Over the last two years orthodontists have received less support due to higher levels of activity. Where does this leave the profession now?
During the pandemic, orthodontists were able to adapt their care to maintain higher levels of activity than general dentistry. Whilst this has been greatly beneficial to patients, it has resulted in less support being received from the Financial Support Scheme (FSS). We are questioning where this lack of parity leaves orthodontists now that the new Rebuilding Support Scheme (RSS) is underway, and society is living with Covid.
Why did Orthodontists receive less support?
Over the last two years, Specialist Orthodontic Practices were able to change many of their procedures to be non-aerosol generating. As a result of this, higher levels of activity were possible, and more patients were able to get the treatment they needed, despite the challenging circumstances.
From June 2020, we began adapting to ensure that we could continue to provide the treatment we had already begun with our patients. This was the right thing to do, but inevitably resulted in less support from the FSS, and now many of us are facing a referrals gulf.
"A lack of parity within dentistry has left Specialist Orthodontists feeling disappointed."
Activity levels during the pandemic were largely due to the continuation of treatment that began before Covid. During 2020-21 orthodontic referrals from general dental practice plummeted, reducing the number of new cases started. This will have a delayed impact on practice income, at the same time as the FSS is being wound up and being replaced by the RSS.
A lack of parity within dentistry has left Specialist Orthodontists feeling disappointed. It is grossly unfair that we have not received the same enhancements that were seen in other areas of dentistry throughout the last two years.
Making a case for fair enhancements
In February, we met with the Department of Health (DoH) and the Health and Social Care Board to highlight the delayed impact of the pandemic on Specialist Orthodontic Practices. The Northern Ireland Dental Practice Committee (NIDPC) have been highlighting our concerns and we appealed for much-needed financial support to see us through the next 12-18 months.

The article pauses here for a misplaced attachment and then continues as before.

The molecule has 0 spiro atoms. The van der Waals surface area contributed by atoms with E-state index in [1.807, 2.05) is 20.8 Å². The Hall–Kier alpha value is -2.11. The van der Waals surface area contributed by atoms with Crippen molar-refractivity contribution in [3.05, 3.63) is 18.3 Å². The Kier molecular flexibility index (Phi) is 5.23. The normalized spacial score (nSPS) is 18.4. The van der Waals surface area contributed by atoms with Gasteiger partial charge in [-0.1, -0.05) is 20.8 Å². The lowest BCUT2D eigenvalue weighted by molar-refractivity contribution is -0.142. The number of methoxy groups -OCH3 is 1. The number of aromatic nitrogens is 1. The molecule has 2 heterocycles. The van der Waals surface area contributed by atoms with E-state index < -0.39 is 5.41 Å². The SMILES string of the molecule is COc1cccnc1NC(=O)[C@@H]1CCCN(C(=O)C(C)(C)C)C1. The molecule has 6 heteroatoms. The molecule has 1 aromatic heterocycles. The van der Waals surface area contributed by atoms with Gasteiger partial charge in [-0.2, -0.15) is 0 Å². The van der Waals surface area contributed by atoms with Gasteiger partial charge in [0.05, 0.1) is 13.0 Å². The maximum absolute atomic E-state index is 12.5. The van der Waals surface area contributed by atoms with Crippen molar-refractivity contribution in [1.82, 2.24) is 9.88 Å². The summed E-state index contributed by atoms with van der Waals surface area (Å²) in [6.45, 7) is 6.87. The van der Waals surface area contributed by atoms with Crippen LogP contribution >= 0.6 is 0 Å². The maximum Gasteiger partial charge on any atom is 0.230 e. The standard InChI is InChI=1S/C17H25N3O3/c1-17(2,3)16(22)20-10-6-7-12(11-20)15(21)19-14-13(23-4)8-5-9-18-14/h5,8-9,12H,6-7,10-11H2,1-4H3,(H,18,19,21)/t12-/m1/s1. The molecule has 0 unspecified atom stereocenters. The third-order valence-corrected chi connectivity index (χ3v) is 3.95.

"We've made it clear to the DoH that the profession feels a sense of betrayal."
Unfortunately, despite our best efforts, it was decided that orthodontic fees will not receive any enhancement under the new RSS, which replaced the FSS from 8 April. We've made it clear to the DoH that the profession feels a sense of betrayal. Orthodontists worked incredibly hard during the height of the pandemic to deliver vital care to our patients. It is unthinkable that now, when we need support, we are not going to get it.
Colleagues have fed back to us that they feel they are being treated unfairly by the current system. Specialist Orthodontic Practices have always considered themselves to be a part of general dentistry. We cannot understand, after sharing the stress of the last two years with our general dental colleagues, why we are not receiving at least the same support.
With us all learning to live with Covid, and society reopening, practices are now very active and are beginning to start work on new cases. In the short term, this will entail a lot of extra costs. However, due to the long nature of the treatments we provide, this activity will not generate income until it is completed in 18-36 months. This leaves the profession in a tricky short-term situation as we wonder what direction NHS Orthodontics is going in Northern Ireland.
We will continue to engage with the DoH, sharing our concerns through the NIDPC to fight for parity across general dental services and secure the fairest outcome possible. We have an upcoming meeting to discuss these issues in more detail and are also planning to speak with the Regulation and Quality Improvement Authority to discuss the issues around remote orthodontics. We will keep you updated with any future developments.
Specialist in Orthodontics
Specialist in Orthodontics